Myth About Teen Brains and Cannabis Debunked

Underage cannabis use is one of the widely debated topics when it comes to legalization. Because cannabis remains a federally illegal substance, there is still a lot we don’t know when it comes to how it affects the developing brains of teenagers.

However, the few studies available all point to one thing: cannabis use is bad for the developing teenage brain.

Case in point: A recent University of Montreal study revealed that kids who start using cannabis at 14 years old face more difficulties in problem-solving and learning compared to those who start their habit at 17.

“There is no particular developmental event that happens at 17,” says lead researcher and psychologist Natalie Castellanos-Ryan. “The brain has just simply had more time to develop, making the brain of a 17-year-old less vulnerable to the drug’s neurotoxic effects.”

Other studies show that when teens smoke pot at least once a week, this alone is enough to change the structure of the brain, particularly affecting the areas that have to do with problem solving and memory, which can affect academic performance and cognition later on in life. In an NPR article, Krista Lisdahl, the director of brain imaging and neuropsychology at the University of Wisconsin, Milwaukee, talks about the impact of cannabis on teen brains. She says that teenagers are making a mistake when they smoke pot. “It’s the absolute worst time” Lisdahl says, since cannabis affects brain development. She says that the teen years is the “last golden opportunity to make the brain as healthy and smart as possible.”

These studies are just the tip of the iceberg among dozens of others that disprove teenage cannabis use. But it seems that the tables have turned.

What The New Research Says

New research published on Wednesday in the JAMA Psychiatry journal analyzed 69 old studies examining the impact of heavy cannabis use on the cognitive function of young adults and adolescents. Overall, the researchers analyzed data taken from 2,152 frequent cannabis users; and 6,575 non-users. The average age of the participants is 21, although the age ranged from 10 to 50 years old.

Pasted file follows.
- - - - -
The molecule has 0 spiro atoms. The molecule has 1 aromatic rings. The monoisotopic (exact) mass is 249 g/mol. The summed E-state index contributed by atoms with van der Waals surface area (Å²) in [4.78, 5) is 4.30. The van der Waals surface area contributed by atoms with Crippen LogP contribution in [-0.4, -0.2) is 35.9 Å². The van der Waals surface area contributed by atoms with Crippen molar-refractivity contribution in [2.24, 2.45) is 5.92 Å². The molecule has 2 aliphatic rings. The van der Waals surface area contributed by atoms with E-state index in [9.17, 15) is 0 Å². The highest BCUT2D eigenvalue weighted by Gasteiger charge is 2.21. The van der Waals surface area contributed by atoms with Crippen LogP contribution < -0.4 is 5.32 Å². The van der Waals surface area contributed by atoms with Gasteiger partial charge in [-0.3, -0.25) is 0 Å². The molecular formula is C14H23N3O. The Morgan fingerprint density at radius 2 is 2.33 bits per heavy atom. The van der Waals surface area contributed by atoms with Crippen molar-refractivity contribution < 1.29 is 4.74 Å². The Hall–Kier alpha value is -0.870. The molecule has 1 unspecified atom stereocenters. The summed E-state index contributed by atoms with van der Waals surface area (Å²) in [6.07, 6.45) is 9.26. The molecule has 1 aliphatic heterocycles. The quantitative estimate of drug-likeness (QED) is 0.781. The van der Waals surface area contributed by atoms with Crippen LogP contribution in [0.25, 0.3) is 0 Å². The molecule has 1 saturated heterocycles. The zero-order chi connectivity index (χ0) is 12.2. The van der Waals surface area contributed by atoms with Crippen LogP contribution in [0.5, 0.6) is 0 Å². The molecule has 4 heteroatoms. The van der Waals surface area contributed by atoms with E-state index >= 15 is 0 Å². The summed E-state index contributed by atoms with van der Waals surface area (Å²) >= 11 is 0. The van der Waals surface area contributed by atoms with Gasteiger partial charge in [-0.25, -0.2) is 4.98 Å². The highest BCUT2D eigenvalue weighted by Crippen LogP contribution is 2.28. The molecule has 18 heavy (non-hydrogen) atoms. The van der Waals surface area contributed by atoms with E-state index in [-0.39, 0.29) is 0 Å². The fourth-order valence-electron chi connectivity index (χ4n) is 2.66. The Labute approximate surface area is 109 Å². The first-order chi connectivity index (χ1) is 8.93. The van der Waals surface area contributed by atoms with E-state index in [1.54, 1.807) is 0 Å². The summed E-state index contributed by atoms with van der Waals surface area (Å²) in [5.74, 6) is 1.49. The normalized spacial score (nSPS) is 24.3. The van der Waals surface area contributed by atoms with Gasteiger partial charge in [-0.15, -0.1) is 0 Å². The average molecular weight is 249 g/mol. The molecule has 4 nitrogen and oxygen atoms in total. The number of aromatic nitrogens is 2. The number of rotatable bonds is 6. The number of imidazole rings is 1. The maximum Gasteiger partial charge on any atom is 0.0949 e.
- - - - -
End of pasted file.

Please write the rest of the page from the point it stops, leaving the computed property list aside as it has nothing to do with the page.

They found that young people who were considered to be heavy cannabis users scored significantly lower than non-users when testing different cognitive domains including abstraction, speed of processing, learning, inhibition, delayed memory, and attention.

“There have been a couple of meta-analyses done in adult samples, but this is the first one to be done specifically in adolescent and young adult samples,” says Cobb Scott, lead author of the study and assistant professor of psychiatry at the Perelman School of Medicine at the University of Pennsylvania.

“We looked at everything from learning and memory to different aspects of executive functioning such as abstraction ability,” Scott says. “And we basically showed that the largest effects – which was around a third of a standard deviation – was in the learning of new information and some aspects of executive functioning, memory, and speed of processing.”

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However, when the researchers divided the studies according to the amount of time spent abstaining from cannabis use, they found that the difference in cognitive performance among cannabis users and the non-users was no longer evident after 72 hours of abstinence. In other words, young adults who abstained from pot for 3 days or more scored just as well on tests as the non-users. These findings suggest “that some of the effects found in previous studies may be due to the residual effects of cannabis or potentially from withdrawal effects in heavy cannabis users,” added Scott.

“Associations between cannabis use and cognitive functioning in cross-sectional studies of adolescents and young adults are small and may be of questionable clinical importance for most individuals,” concludes the researchers. “Furthermore, abstinence of longer than 72 hours diminishes cognitive deficits associated with cannabis use. Although other outcomes (eg, psychosis) were not examined in the included studies, results indicate that previous studies of cannabis in youth may have overstated the magnitude and persistence of cognitive deficits associated with use.”

“It surprised, I think, all of us doing this analysis that the effects were not bigger than we found,” said Scott. “But I would say that the clinical significance of a quarter of a standard deviation is somewhat questionable.”

Even though a quarter of the deviation may be “questionable”, it could have a significant impact especially when analyzing a large population.

The researchers concluded that “future studies should examine individual differences in susceptibility to cannabis-associated cognitive dysfunction.”

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